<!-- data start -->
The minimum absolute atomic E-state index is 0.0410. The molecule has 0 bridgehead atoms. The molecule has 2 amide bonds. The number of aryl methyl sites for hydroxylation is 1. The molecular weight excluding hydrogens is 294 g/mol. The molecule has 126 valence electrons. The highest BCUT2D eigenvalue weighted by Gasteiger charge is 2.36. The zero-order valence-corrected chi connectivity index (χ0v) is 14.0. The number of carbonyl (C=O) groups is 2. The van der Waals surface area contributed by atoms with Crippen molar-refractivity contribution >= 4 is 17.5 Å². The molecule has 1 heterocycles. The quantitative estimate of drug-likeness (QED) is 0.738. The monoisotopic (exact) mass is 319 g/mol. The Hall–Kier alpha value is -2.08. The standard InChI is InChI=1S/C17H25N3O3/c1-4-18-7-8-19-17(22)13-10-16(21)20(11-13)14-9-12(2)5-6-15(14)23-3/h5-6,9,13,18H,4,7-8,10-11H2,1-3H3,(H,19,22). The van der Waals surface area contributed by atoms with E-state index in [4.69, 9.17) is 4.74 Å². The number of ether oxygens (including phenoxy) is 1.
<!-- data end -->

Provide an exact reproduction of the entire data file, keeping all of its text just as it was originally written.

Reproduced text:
The minimum absolute atomic E-state index is 0.0410. The molecule has 0 bridgehead atoms. The molecule has 2 amide bonds. The number of aryl methyl sites for hydroxylation is 1. The molecular weight excluding hydrogens is 294 g/mol. The molecule has 126 valence electrons. The highest BCUT2D eigenvalue weighted by Gasteiger charge is 2.36. The zero-order valence-corrected chi connectivity index (χ0v) is 14.0. The number of carbonyl (C=O) groups is 2. The van der Waals surface area contributed by atoms with Crippen molar-refractivity contribution >= 4 is 17.5 Å². The molecule has 1 heterocycles. The quantitative estimate of drug-likeness (QED) is 0.738. The monoisotopic (exact) mass is 319 g/mol. The Hall–Kier alpha value is -2.08. The standard InChI is InChI=1S/C17H25N3O3/c1-4-18-7-8-19-17(22)13-10-16(21)20(11-13)14-9-12(2)5-6-15(14)23-3/h5-6,9,13,18H,4,7-8,10-11H2,1-3H3,(H,19,22). The van der Waals surface area contributed by atoms with E-state index in [4.69, 9.17) is 4.74 Å². The number of ether oxygens (including phenoxy) is 1.